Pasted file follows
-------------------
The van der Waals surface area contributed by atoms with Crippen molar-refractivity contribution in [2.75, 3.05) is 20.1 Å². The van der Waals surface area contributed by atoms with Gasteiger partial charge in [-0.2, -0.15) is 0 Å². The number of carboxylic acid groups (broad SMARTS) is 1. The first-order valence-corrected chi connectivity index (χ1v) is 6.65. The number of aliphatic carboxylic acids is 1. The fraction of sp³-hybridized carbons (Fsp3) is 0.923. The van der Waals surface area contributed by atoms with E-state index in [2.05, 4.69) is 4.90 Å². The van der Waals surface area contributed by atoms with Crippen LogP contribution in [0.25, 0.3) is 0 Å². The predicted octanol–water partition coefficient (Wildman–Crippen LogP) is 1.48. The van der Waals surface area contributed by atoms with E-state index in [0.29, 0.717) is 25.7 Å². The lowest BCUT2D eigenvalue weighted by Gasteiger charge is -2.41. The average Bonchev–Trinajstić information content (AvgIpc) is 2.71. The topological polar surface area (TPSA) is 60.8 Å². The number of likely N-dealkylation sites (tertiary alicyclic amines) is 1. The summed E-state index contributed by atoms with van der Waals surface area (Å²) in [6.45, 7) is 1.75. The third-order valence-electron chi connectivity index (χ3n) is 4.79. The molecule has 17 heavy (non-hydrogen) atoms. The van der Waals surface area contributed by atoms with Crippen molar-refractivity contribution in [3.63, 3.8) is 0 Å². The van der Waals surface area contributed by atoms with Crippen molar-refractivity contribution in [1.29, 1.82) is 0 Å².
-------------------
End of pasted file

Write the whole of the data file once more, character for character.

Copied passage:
The van der Waals surface area contributed by atoms with Crippen molar-refractivity contribution in [2.75, 3.05) is 20.1 Å². The van der Waals surface area contributed by atoms with Gasteiger partial charge in [-0.2, -0.15) is 0 Å². The number of carboxylic acid groups (broad SMARTS) is 1. The first-order valence-corrected chi connectivity index (χ1v) is 6.65. The number of aliphatic carboxylic acids is 1. The fraction of sp³-hybridized carbons (Fsp3) is 0.923. The van der Waals surface area contributed by atoms with E-state index in [2.05, 4.69) is 4.90 Å². The van der Waals surface area contributed by atoms with Crippen LogP contribution in [0.25, 0.3) is 0 Å². The predicted octanol–water partition coefficient (Wildman–Crippen LogP) is 1.48. The van der Waals surface area contributed by atoms with E-state index in [0.29, 0.717) is 25.7 Å². The lowest BCUT2D eigenvalue weighted by Gasteiger charge is -2.41. The average Bonchev–Trinajstić information content (AvgIpc) is 2.71. The topological polar surface area (TPSA) is 60.8 Å². The number of likely N-dealkylation sites (tertiary alicyclic amines) is 1. The summed E-state index contributed by atoms with van der Waals surface area (Å²) in [6.45, 7) is 1.75. The third-order valence-electron chi connectivity index (χ3n) is 4.79. The molecule has 17 heavy (non-hydrogen) atoms. The van der Waals surface area contributed by atoms with Crippen molar-refractivity contribution in [3.63, 3.8) is 0 Å². The van der Waals surface area contributed by atoms with Crippen molar-refractivity contribution in [1.29, 1.82) is 0 Å².